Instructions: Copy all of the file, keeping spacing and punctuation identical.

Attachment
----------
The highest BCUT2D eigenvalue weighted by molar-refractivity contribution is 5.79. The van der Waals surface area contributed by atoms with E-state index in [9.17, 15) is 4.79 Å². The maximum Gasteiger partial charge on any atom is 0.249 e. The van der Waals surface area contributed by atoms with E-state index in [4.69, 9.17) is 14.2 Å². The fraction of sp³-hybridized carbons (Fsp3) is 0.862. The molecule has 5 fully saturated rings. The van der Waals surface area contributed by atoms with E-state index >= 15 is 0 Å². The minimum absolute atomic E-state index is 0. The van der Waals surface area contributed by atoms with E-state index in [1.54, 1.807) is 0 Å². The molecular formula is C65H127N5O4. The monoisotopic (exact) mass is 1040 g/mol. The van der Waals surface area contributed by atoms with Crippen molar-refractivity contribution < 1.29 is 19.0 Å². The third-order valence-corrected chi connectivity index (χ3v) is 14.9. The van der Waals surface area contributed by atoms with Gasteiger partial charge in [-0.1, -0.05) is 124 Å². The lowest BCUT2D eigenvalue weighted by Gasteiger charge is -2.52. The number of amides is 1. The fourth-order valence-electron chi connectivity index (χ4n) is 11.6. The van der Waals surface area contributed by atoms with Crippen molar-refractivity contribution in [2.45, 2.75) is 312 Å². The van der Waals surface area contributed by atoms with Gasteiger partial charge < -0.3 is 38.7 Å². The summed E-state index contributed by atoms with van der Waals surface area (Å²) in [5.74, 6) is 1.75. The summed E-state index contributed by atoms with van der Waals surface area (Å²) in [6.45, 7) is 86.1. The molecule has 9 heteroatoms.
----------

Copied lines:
The highest BCUT2D eigenvalue weighted by molar-refractivity contribution is 5.79. The van der Waals surface area contributed by atoms with E-state index in [9.17, 15) is 4.79 Å². The maximum Gasteiger partial charge on any atom is 0.249 e. The van der Waals surface area contributed by atoms with E-state index in [4.69, 9.17) is 14.2 Å². The fraction of sp³-hybridized carbons (Fsp3) is 0.862. The molecule has 5 fully saturated rings. The van der Waals surface area contributed by atoms with E-state index >= 15 is 0 Å². The minimum absolute atomic E-state index is 0. The van der Waals surface area contributed by atoms with E-state index in [1.54, 1.807) is 0 Å². The molecular formula is C65H127N5O4. The monoisotopic (exact) mass is 1040 g/mol. The van der Waals surface area contributed by atoms with Crippen molar-refractivity contribution < 1.29 is 19.0 Å². The third-order valence-corrected chi connectivity index (χ3v) is 14.9. The van der Waals surface area contributed by atoms with Gasteiger partial charge in [-0.1, -0.05) is 124 Å². The lowest BCUT2D eigenvalue weighted by Gasteiger charge is -2.52. The number of amides is 1. The fourth-order valence-electron chi connectivity index (χ4n) is 11.6. The van der Waals surface area contributed by atoms with Crippen molar-refractivity contribution in [2.45, 2.75) is 312 Å². The van der Waals surface area contributed by atoms with Gasteiger partial charge < -0.3 is 38.7 Å². The summed E-state index contributed by atoms with van der Waals surface area (Å²) in [5.74, 6) is 1.75. The summed E-state index contributed by atoms with van der Waals surface area (Å²) in [6.45, 7) is 86.1. The molecule has 9 heteroatoms.